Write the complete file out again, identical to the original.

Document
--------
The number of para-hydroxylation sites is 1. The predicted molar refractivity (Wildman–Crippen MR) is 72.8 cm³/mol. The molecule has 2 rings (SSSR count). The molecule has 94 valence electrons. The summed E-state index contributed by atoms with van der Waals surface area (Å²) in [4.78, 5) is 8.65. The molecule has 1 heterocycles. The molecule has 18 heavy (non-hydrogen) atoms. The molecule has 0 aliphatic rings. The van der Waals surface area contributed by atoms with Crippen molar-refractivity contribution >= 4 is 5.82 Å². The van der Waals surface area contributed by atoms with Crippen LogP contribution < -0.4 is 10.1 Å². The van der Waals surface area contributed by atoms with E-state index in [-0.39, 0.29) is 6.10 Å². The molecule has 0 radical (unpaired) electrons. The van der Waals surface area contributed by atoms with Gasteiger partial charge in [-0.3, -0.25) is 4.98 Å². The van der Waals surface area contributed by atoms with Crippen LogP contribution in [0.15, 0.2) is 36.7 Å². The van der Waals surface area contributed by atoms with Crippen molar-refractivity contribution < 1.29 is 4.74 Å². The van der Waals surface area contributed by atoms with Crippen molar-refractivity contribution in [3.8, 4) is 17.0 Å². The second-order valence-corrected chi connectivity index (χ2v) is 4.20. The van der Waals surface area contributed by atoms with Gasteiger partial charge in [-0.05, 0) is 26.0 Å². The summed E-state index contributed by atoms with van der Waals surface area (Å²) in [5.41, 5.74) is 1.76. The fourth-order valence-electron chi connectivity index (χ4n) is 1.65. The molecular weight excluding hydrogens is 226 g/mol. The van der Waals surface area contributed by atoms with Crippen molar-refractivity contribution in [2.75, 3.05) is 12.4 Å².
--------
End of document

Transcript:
The number of para-hydroxylation sites is 1. The predicted molar refractivity (Wildman–Crippen MR) is 72.8 cm³/mol. The molecule has 2 rings (SSSR count). The molecule has 94 valence electrons. The summed E-state index contributed by atoms with van der Waals surface area (Å²) in [4.78, 5) is 8.65. The molecule has 1 heterocycles. The molecule has 18 heavy (non-hydrogen) atoms. The molecule has 0 aliphatic rings. The van der Waals surface area contributed by atoms with Crippen molar-refractivity contribution >= 4 is 5.82 Å². The van der Waals surface area contributed by atoms with Crippen LogP contribution < -0.4 is 10.1 Å². The van der Waals surface area contributed by atoms with E-state index in [-0.39, 0.29) is 6.10 Å². The molecule has 0 radical (unpaired) electrons. The van der Waals surface area contributed by atoms with Gasteiger partial charge in [-0.3, -0.25) is 4.98 Å². The van der Waals surface area contributed by atoms with Crippen LogP contribution in [0.15, 0.2) is 36.7 Å². The van der Waals surface area contributed by atoms with Crippen molar-refractivity contribution < 1.29 is 4.74 Å². The van der Waals surface area contributed by atoms with Crippen molar-refractivity contribution in [3.8, 4) is 17.0 Å². The second-order valence-corrected chi connectivity index (χ2v) is 4.20. The van der Waals surface area contributed by atoms with Gasteiger partial charge in [-0.05, 0) is 26.0 Å². The summed E-state index contributed by atoms with van der Waals surface area (Å²) in [5.41, 5.74) is 1.76. The fourth-order valence-electron chi connectivity index (χ4n) is 1.65. The molecular weight excluding hydrogens is 226 g/mol. The van der Waals surface area contributed by atoms with Crippen molar-refractivity contribution in [2.75, 3.05) is 12.4 Å².